Cardinal Soars Above Stooping Pope
Violent Muslim Reaction Justifies Pope's Stated Concerns, Cardinal Says
By Patrick Goodenough
CNSNews.com International Editor
September 19, 2006(CNSNews.com)
As the Vatican continues trying to placate Muslims angered by Pope Benedict XVI's recent remarks, a senior Catholic leader has said the violent response justified the concern the pope had been expressing in the first place.
Citing threats of violence against the pope in Somalia and Iraq, Archbishop of Sydney Cardinal George Pell said "the violent reactions ... showed the link for many Islamists between religion and violence, their refusal to respond to criticism with rational arguments, but only with demonstrations, threats and actual violence."
In a statement, Australia's top Catholic leader expressed gratitude that no "organized violence" had occurred in Australia in response to the pope's words, and he called the reactions of some Australian Muslim leaders "unfortunately typical and unhelpful."
"It is always someone else's fault, and issues touching on the nature of Islam are ignored," he said.
"Our major priority must be to maintain peace and harmony within the Australian community, but no lasting achievements can be grounded in fantasies and evasions."
Pell said genuine questions about Islam needed to be addressed, not regularly avoided.
Separately, in an op-ed article published Tuesday, he made a further appeal for Christian-Muslim dialogue.
"Accurate information, accurate understandings and a respect for truth, even across differences, are the only long-term bases for fruitful exchanges."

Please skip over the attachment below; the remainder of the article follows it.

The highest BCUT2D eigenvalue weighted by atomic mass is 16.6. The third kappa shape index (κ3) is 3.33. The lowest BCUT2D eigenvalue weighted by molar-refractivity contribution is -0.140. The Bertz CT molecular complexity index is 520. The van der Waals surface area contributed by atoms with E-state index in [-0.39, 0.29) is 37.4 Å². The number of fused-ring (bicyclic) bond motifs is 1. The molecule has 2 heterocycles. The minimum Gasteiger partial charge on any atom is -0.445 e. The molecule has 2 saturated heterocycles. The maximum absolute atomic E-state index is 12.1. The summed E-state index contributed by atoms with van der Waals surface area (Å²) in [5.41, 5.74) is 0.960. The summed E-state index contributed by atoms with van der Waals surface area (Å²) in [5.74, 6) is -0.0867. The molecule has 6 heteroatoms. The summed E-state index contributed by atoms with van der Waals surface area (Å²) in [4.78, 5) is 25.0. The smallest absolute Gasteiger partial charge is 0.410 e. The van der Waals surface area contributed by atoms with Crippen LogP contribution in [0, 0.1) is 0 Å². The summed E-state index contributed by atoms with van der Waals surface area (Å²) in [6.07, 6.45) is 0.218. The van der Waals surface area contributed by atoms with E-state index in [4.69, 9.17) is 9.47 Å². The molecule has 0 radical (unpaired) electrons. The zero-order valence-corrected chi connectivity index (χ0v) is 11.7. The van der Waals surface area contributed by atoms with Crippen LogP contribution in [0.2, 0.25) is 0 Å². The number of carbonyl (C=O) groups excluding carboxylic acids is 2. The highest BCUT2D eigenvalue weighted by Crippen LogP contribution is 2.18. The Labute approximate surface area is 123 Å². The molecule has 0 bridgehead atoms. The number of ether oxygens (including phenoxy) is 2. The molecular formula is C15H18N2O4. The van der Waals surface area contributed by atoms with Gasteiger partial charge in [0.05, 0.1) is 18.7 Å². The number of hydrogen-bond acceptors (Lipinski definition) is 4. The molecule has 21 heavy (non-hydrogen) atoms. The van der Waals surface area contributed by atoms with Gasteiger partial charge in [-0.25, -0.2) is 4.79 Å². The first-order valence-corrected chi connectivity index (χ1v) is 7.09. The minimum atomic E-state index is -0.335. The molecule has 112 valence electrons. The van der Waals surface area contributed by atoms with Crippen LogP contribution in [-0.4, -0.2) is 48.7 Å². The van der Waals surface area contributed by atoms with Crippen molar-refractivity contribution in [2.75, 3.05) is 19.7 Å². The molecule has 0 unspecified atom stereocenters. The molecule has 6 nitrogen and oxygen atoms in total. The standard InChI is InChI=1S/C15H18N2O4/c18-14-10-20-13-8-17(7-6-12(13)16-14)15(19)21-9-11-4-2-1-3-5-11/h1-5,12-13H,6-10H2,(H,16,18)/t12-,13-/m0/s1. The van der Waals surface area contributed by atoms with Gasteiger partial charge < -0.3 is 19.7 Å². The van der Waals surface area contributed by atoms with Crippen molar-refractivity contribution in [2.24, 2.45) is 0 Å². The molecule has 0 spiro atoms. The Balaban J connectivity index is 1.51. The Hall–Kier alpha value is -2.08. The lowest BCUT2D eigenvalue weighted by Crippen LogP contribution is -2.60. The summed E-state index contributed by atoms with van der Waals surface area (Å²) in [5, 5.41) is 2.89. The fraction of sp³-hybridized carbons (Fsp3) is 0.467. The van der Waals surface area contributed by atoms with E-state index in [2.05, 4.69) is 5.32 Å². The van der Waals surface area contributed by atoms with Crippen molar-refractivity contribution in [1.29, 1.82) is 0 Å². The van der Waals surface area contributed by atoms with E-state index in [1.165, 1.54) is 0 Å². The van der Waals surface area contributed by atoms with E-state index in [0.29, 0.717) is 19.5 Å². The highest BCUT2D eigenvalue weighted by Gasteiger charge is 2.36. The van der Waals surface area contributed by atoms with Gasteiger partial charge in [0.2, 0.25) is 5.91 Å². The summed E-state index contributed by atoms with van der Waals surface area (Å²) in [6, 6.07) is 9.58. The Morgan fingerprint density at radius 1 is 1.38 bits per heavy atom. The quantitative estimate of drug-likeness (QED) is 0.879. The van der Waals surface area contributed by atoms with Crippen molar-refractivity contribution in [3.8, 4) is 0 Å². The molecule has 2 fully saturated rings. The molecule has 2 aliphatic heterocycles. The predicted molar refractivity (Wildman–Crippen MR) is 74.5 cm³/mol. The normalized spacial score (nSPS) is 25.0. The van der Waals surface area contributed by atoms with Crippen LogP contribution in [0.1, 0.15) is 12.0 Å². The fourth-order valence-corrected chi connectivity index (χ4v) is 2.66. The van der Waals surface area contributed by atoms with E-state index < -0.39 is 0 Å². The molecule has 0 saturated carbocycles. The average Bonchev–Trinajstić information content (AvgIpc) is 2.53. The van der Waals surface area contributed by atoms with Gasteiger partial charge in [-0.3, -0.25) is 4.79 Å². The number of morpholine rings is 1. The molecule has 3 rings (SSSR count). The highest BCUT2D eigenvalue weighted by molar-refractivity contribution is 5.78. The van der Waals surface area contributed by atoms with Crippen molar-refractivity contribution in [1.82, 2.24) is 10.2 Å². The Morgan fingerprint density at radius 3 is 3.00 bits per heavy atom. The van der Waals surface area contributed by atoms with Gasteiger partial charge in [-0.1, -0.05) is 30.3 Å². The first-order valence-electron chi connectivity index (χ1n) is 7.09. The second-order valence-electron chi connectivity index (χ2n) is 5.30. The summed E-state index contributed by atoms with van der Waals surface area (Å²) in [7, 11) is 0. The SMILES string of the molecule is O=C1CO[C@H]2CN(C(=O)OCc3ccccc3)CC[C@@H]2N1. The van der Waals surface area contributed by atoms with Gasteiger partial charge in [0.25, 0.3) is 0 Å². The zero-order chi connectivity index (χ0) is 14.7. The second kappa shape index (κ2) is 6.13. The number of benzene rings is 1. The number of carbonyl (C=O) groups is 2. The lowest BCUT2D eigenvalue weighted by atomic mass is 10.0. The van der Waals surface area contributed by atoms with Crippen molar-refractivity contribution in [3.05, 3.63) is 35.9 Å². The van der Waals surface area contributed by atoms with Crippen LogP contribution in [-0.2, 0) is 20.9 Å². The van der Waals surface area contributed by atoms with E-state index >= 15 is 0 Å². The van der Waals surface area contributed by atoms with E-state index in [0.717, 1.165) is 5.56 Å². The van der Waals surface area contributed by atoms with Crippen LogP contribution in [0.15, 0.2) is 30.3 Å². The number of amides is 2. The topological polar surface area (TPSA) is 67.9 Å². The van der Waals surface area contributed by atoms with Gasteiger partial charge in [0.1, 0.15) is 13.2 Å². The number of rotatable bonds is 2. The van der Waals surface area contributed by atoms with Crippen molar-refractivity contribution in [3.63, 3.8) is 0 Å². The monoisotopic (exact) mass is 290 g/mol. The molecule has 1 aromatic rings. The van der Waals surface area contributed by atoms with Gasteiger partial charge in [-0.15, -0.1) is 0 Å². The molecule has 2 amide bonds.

Responding to Pell's statement, Australian Muslim leader Ameer Ali said the cardinal's statement had not been helpful.
"The point is Pope Benedict quoted a most inappropriate quote at a most inappropriate time," Ali said.
In an academic speech in Germany last week, Pope Benedict, without qualification, quoted a 14th century Byzantine emperor's assessment of Islam and its seventh century founder.
"Show me just what Mohammed brought that was new, and there you will find things only evil and inhuman, such as his command to spread by the sword the faith he preached," the pope quoted Manuel II Palaeologus as saying.
"To convince a reasonable soul, one does not need a strong arm, or weapons of any kind, or any other means of threatening a person with death ..." the emperor had said, according to the pope.
The speech at Regensburg University included an appeal for dialogue based on "reason."
Following angry response from parts of the Islamic world, the Vatican issued several statements seeking to clarify the remarks, and the pope himself made what is being called an unprecedented public apology.
He said Sunday he was "deeply sorry" for the reaction of Muslims, and that the passages he quoted did not reflect his own views.
Some Muslim leaders and organizations welcomed the apology, but others - including
Egypt's radical Muslim Brotherhood and the Hamas terrorist organization in Gaza - called it insufficient.
Qatar-based Islamic scholar Yusuf al-Qaradawi said the pope should retract the speech, and speaking on al-Jazeera television, he called for a day of "peaceful and rational" anger on Friday. The Egyptian-born Sunni cleric, who is considered an influential voice in the Islamic world, has called Palestinian suicide bomb attacks justifiable.